But where the Mail campaign breaks a core tradition of British citizenship is by continuing the argument about whom to recruit after the people have donned British colours.

We can legitimately debate whom to let in to join our community. But once an invitation is extended and accepted, we treat citizens as equals. We should do so with our athletes, too.

The Mail seems to worry that modern Britain won't recognise itself in its Olympic team. Des Kelly wrote on Saturday that, "out of 550 members of Team GB, approximately 50 will be foreign-born athletes with dual nationality". He believes this means that a team meeting "will resemble Heathrow Airport's Terminal Three during a baggage handlers' strike".

If Team GB is only nine-tenths British-born, that team meeting will look like Britain itself.

Twelve per cent of people in Britain today are foreign-born. Because that percentage is twice as high in London, the Olympic host city, the team of Olympic volunteers will probably have more multinational roots than Team GB. As a newspaper that celebrates patriotism and integration, the Mail could celebrate that 70 per cent of those born abroad feel a strong sense of belonging to Britain, even slightly outscoring those born in this country (66 per cent), as a State of the Nation poll found.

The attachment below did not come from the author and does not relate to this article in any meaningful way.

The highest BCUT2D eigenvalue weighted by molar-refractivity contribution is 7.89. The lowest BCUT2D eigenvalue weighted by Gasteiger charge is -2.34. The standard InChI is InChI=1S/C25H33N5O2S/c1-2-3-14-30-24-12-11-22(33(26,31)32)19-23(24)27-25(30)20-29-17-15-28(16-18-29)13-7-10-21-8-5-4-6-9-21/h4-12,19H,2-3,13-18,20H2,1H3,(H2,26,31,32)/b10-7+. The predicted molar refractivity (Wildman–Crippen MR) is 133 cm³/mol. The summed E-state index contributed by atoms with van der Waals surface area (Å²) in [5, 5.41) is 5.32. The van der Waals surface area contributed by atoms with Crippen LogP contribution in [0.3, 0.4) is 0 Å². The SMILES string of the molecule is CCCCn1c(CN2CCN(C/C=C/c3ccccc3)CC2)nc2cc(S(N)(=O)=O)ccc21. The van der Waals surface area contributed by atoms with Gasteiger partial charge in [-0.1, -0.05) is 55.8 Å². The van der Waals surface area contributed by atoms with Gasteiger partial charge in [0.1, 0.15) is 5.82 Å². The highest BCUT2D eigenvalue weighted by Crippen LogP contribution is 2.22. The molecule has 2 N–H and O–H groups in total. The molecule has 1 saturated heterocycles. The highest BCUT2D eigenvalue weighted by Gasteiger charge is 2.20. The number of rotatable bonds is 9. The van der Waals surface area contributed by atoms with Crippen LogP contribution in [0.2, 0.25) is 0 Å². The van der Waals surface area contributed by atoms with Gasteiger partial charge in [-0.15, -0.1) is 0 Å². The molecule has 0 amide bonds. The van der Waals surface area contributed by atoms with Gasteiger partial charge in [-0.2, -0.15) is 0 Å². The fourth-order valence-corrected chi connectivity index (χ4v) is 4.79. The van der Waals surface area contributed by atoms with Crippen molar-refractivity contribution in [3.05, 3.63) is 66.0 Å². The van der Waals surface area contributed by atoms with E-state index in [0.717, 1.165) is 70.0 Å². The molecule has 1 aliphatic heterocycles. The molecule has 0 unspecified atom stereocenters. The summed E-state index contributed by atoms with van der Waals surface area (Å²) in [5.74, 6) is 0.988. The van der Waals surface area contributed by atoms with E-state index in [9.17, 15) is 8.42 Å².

They don't think they are Plastic Brits; instead, they fly their flags with pride.

So, don't be surprised if the crowds at the Olympic stadium next summer cheer for every athlete representing Team GB.

Sunder Katwala is director of British Future.

Sunder Katwala is director of British Future and former general secretary of the Fabian Society.

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OK, let's do this: who REALLY won Legs-It? An exclusive investigation

Look, some of you just aren't treating this question with the seriousness it deserves. 

This morning, the Daily Mail front page dared to look past the minutiae of Brexit - can my EU partner still live here? Why is my holiday so expensive? Should we be worried that David Davis looks like a man who's ended up a minister because he lost a bet? - to ask the really big question. 

Yes, indeed. Who is Top of the Tibia? Who shines in the shin department? Which of these impressive, powerful women has lower limbs which best conform to our arbitrary beauty standards? 

In the accompanying article, Sarah Vine (herself the owner of not one, but TWO lower limbs) wrote that the women put on a show of unity with "two sets of hands clasped calmly on the arms of their respective chairs", disdaining the usual diplomatic practice of accompanying discussions about Article 50 with a solemn, silent re-enactment of the Macarena.